As with Crash's previous tightrope walk, it appears that for his first few steps, he really is walking along a cable suspended above the ground, but after a few faltering steps, the camera cuts away to Unga Khan's throne room, where the now-free Unga Khan orders that the "projector" be used to blow up Crash and Billy. What is the projector? It's a sort of cannon that fires a large shell at the cable Crash and Billy are walking on. It takes two shots, but finally the cable breaks, and down go Crash and Billy. Unga Khan gloats that this is the last of Corrigan. I'm going, "Ho-hum" and wondering how the next chapter is going to cheat and change things so that Crash and Billy will easily survive what now seems like certain death.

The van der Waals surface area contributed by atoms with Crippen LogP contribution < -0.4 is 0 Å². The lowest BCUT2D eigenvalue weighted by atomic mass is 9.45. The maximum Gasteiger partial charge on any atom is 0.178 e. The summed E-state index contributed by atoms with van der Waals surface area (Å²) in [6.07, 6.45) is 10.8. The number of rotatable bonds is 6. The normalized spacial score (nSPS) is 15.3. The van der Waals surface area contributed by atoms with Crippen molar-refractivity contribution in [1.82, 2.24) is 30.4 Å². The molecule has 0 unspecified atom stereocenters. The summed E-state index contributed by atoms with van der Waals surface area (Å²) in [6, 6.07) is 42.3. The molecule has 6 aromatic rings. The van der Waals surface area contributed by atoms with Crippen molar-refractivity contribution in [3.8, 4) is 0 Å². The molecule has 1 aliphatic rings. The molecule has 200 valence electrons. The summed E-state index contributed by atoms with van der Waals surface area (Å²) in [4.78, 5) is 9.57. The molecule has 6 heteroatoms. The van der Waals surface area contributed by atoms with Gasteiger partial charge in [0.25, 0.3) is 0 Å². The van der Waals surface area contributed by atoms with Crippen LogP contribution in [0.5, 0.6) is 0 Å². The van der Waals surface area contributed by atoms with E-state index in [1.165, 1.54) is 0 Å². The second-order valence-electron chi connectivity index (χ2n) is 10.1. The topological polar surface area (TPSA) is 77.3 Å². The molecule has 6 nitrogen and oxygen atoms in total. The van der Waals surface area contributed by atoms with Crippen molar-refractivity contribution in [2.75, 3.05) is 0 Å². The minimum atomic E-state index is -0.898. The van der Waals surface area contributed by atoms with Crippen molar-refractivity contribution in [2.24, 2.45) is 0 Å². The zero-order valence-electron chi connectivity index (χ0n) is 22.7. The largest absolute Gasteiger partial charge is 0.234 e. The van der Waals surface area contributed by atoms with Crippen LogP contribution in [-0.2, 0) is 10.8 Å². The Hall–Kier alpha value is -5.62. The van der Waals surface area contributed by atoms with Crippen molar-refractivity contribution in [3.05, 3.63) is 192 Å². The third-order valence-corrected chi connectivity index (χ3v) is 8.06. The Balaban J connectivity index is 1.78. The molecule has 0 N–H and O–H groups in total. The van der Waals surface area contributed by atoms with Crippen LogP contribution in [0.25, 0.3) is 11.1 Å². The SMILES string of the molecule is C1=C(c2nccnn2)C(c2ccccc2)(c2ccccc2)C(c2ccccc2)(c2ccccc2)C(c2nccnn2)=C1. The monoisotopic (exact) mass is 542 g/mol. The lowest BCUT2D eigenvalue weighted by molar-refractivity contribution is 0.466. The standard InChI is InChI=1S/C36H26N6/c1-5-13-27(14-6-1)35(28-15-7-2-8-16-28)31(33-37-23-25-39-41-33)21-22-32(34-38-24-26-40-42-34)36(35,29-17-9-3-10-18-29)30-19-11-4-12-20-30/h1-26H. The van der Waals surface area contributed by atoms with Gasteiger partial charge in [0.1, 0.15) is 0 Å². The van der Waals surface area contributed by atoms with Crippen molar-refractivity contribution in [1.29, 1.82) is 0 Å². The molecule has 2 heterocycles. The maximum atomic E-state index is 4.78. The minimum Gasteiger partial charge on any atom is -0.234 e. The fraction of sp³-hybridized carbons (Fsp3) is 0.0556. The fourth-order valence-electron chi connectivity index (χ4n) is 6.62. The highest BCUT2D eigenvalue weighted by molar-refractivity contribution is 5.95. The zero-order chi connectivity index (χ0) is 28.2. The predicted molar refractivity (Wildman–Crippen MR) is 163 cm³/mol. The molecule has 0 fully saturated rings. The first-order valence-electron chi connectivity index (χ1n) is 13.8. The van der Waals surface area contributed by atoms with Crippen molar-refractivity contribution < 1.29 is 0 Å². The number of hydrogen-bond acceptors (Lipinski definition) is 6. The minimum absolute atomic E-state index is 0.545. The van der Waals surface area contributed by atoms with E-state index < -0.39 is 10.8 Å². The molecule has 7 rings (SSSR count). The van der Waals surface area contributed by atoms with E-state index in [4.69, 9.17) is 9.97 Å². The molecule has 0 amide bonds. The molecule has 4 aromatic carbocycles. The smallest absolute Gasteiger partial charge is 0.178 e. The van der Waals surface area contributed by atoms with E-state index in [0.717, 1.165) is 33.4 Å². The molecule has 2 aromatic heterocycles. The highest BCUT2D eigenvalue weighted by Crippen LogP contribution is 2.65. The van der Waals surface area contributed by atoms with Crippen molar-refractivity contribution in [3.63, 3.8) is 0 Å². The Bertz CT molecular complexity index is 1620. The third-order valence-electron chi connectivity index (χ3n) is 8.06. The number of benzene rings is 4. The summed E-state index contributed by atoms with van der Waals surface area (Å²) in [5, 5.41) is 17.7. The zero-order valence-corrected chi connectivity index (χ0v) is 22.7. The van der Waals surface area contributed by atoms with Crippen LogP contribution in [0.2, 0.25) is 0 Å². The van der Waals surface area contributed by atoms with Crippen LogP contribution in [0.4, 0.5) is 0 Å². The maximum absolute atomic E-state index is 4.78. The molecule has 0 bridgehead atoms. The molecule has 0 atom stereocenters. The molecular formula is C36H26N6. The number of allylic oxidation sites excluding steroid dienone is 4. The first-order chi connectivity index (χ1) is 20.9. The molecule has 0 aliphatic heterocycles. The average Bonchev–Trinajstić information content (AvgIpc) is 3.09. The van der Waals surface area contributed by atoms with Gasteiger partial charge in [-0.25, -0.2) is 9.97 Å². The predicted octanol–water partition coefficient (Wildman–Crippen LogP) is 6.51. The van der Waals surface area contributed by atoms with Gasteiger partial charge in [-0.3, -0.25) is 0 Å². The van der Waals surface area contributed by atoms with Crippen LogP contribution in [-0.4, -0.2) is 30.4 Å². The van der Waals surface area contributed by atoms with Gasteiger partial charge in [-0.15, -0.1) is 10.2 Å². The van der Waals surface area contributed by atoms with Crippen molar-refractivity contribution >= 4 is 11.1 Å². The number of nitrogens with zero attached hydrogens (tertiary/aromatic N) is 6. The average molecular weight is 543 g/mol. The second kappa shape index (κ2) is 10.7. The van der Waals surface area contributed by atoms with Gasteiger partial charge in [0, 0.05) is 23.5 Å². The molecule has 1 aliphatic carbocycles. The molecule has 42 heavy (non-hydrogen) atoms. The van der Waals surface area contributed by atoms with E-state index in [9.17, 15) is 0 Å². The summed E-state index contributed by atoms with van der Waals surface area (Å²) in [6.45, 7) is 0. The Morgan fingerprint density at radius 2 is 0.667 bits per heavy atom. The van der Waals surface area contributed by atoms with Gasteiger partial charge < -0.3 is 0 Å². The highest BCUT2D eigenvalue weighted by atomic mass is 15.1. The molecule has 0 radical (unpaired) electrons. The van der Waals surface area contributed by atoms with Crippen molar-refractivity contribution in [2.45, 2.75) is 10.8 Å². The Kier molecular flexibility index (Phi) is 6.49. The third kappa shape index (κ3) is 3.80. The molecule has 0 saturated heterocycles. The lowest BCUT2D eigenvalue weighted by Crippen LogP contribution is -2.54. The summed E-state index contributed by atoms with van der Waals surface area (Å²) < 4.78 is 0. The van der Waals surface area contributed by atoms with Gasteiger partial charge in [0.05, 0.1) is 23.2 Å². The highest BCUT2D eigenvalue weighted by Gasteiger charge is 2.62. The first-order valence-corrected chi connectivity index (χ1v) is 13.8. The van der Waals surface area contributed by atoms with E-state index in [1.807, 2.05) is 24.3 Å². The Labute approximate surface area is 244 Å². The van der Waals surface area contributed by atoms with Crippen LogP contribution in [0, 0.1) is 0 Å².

Can you tell us how they manage to survive, Bradley?

------------------------


Well, I'm not entirely sure that I want them to, Pam but I suppose I can. For now, though let's give the folks at home a little break to digest what they've read so far and give ourselves a chance to work on something else for awhile. When we're ready to face Crash and Company again I'll meet you back here for Chapters 7-12...in the meantime I've got to go feed the interns. You know how they are when they're hungry.


As always, Cheers and thanks for reading!

Written by Pam Burda & Bradley Lyndon in February 2022.

Questions? Comments? Expressions of disgust? Why not skip the middleman and complain to me directly? If you prefer to lodge a complaint with my boss instead, feel free to e-mail Pam Burda at the handy address below. I don't need this damn job anyway.